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“Ask a Priest: Frustrated With My Parish – What Can I Do?”
Q: Recently I have been frustrated with my parish of 15 years. I also work at the Catholic primary school as a family and faith educator. In that role I am the link between the school and the parish. I encourage families to explore and strengthen their faith. I am active in the parish as I offer initiatives and I also put my hand up to support and nourish the community. My recent group was leading the Consecration to Saint Joseph, making palm crosses for Palm Sunday, and managing the Facebook page, just to name a few duties. In recent weeks, I have begun to feel distant and undernourished spiritually and am considering leaving my parish or “shopping around.” There is a lack of support groups, faith formation and youth ministry; and a disconnection with the school and the parish is becoming more apparent. The secretary, sacramental coordinator and other selected people have become an exclusive group and are keeping distant from people who have worked hard and in providing a supportive community such as me. I have felt unsupportive and unappreciated. I actually didn’t go to Mass last week — I never miss Mass! I felt disconnected from the community and the pastor. And when I am at Mass, I can’t be spiritually there as I am busy with COVID protocols. I am also bothered by the hymns, music choice and the disorganization of the pastor. I have spoken to other parishioners and we are all feeling the same. I am not sure whether I should make a complaint to the archdiocese. Families at school are no longer attending Mass nor interested in the sacraments for their children. I feel left out and used where the community should be unity, welcoming and inviting. What advice would you suggest for my hardened heart? I know I should be attending Mass for Jesus! – S.
Answered by Fr. Edward McIlmail, LC
A: I’m sorry to hear about the situation at the parish. Secularism in the wider culture is taking its toll on Catholics, and disunity could be a sign that the devil is up to his tricks.
One thing is for sure: If you are missing Mass and experiencing a hardening of the heart, that isn’t coming from the Holy Spirit.
Before we can evangelize others or be peacemakers, we need to evangelize ourselves. This won’t come from activism and loading up our schedule with lots of events and projects.
Nor will switching parishes address the root problem. Besides, a new parish that looks good today might be prone to its own types of problems in the future as new pastors and personnel come in.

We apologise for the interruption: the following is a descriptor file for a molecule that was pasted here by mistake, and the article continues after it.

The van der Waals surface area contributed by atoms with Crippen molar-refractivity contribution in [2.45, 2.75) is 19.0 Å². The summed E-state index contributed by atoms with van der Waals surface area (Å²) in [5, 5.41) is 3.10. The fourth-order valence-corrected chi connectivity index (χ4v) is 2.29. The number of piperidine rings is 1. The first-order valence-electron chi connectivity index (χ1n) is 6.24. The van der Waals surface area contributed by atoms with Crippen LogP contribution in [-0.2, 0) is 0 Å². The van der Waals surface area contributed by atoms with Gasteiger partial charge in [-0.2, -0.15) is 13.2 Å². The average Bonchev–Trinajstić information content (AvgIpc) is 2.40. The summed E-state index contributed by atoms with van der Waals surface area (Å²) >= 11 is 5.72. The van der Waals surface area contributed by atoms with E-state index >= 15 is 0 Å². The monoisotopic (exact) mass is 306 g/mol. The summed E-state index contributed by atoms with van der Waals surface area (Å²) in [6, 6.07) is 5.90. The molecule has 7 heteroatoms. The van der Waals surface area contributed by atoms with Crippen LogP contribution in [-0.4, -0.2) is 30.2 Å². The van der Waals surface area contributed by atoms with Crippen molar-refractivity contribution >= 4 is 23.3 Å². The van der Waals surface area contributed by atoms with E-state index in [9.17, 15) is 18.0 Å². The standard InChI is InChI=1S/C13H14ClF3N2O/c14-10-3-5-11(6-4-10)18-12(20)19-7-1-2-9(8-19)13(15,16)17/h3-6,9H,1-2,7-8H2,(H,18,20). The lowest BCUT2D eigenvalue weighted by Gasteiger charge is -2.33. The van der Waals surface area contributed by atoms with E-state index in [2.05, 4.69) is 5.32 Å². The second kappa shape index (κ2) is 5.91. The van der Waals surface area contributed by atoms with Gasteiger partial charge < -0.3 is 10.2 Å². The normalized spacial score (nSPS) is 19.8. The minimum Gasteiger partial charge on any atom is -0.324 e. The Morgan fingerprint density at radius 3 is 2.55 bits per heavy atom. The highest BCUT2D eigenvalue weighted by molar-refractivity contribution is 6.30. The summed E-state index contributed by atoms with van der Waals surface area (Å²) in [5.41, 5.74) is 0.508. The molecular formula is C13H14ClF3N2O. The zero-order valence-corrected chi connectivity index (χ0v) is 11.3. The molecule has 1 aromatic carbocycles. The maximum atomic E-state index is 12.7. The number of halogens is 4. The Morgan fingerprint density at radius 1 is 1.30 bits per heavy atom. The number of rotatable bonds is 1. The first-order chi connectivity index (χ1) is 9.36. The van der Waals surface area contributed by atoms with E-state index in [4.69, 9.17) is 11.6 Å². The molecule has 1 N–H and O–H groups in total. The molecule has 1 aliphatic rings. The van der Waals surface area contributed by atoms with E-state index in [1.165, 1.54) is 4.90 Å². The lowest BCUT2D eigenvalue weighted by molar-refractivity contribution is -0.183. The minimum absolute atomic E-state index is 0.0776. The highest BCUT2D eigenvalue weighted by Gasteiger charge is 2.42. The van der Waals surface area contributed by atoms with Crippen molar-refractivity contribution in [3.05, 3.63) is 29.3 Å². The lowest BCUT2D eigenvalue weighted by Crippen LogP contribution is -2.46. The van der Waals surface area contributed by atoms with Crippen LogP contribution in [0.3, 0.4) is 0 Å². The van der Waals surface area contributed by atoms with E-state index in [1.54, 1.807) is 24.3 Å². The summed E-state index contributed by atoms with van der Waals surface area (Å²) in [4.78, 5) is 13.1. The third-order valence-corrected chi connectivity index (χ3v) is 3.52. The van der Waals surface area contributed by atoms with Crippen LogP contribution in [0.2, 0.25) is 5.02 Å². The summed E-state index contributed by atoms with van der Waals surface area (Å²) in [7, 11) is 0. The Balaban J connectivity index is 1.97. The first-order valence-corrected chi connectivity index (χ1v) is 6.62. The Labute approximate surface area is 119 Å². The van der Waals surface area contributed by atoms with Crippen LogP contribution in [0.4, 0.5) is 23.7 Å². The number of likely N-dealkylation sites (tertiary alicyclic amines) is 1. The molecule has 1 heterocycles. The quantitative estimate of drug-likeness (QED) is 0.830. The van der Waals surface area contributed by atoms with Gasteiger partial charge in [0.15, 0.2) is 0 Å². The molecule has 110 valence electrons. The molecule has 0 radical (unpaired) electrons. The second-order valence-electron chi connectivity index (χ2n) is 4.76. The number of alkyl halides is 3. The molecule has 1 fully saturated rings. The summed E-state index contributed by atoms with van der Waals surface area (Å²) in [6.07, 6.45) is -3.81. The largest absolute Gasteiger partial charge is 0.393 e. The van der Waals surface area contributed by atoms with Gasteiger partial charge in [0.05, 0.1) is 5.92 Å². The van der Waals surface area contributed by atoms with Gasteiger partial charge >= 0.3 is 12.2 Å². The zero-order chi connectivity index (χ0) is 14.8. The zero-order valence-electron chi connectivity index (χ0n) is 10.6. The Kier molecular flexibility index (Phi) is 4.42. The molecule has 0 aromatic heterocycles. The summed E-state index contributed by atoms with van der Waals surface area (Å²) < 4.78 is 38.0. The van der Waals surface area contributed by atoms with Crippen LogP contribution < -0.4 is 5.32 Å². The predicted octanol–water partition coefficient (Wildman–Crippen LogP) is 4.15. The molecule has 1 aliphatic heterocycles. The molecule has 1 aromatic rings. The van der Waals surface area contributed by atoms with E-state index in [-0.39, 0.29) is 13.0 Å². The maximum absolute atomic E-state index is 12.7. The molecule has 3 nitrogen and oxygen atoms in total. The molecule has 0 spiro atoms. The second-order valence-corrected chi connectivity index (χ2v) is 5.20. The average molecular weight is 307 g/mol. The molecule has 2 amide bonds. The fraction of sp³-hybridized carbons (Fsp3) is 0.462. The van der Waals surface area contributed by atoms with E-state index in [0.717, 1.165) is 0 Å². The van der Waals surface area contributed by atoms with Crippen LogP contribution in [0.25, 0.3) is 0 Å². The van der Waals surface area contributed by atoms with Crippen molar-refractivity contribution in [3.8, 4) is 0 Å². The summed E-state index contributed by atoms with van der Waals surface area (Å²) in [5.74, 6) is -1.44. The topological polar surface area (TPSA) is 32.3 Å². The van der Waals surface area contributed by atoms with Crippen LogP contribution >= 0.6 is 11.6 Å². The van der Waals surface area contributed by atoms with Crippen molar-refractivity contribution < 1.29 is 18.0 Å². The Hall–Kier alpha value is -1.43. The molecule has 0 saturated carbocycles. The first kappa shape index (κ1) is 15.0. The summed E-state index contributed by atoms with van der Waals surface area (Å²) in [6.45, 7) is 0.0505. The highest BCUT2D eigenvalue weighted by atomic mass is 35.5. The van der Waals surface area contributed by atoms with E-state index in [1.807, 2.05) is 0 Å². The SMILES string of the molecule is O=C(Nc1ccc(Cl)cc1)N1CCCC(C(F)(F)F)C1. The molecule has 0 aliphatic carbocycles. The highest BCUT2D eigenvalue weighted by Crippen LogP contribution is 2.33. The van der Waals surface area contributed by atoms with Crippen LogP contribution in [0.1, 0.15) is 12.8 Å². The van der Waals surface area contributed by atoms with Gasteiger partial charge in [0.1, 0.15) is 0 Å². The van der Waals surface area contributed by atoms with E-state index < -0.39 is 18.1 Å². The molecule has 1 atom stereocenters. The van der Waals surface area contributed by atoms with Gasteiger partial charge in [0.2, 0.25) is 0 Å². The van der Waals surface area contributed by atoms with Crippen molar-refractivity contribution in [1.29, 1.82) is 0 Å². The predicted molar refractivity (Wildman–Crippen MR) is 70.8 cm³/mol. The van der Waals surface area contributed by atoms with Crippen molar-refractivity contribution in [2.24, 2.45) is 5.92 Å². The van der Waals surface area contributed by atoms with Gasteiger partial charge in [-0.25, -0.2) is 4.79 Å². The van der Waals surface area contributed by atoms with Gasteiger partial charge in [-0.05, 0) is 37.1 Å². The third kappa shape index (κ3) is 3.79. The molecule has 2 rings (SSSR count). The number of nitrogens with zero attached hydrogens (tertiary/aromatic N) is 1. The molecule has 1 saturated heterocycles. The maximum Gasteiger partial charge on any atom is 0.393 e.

The first thing you might consider is stepping back from the volunteer work at your current parish. This might seem counterintuitive. But the idea is that before there is any chance of “fixing” the parish, you will want to have your own spiritual life in order.
You might want to dedicate more time to prayer. Try to get to Mass and confession often; if it helps to go to another parish to do this, that’s fine.
You also might want to consider doing a retreat at a solid Catholic institution, such as a retreat center or an abbey or monastery. The basic idea is that you want to connect with Jesus at a deep level. For Our Lord warned us, “Without me you can do nothing” (John 15:5).
Once you reconnect with a solid life of prayer and sacraments, you will be able to approach the problems at the parish with more serenity and in a spirit of charity.
Now, the situation you describe sounds complex and has probably been in the making for a long time. As such, there is probably no quick fix.
As the culture has changed and faith declined, many parishes have struggled to adjust and to find effective ways of evangelization.
It might be good to re-evaluate where your group has been dedicating its time. It’s nice that folks were making palm crosses, for instance. But might there be areas where the parish needs something deeper and longer-lasting? A house with a leaky roof doesn’t need more plants in the living room; it needs serious work on the shingles.
You mention that other folks at the parish notice the same problems. Try networking with them, and ask them to pray about the situation. Better yet, see if Eucharistic adoration could be scheduled once a week, and invite the group to participate.
Ask the group to discern what are the two most problematic areas in the parish. Then, try to have the group come up with two or three concrete steps to help remedy each problem.
For instance, if there is a lack of faith formation, consider whether there is a parish-formation program that would be appropriate for your area. Or perhaps the parish could benefit from a Bible study group or a theology-of-the-body course.
If there is a lack of youth ministry, look around and see who might help to start a youth group.
Here, it will be good to be realistic. Don’t try to tackle every problem. Just focus on the things might have the most impact over time.
At that point you and a few parishioners might consider approaching your pastor at an opportune moment. It will help if all the people who approach the pastor are or have been active in the parish. This helps their credibility.
Two books that might be helpful to read are Forming Intentional Disciples and Rebuilt: Awakening the Faithful, Reaching the Lost, and Making Church Matter. The latter has a related program and website.
As a last resort, if you and your fellow parishioners hit a dead end, you and they might consider asking for a meeting with the bishop.
This can actually be a special moment of grace for you and the parish. Whatever you do, keep the love of Jesus as your main motivation.
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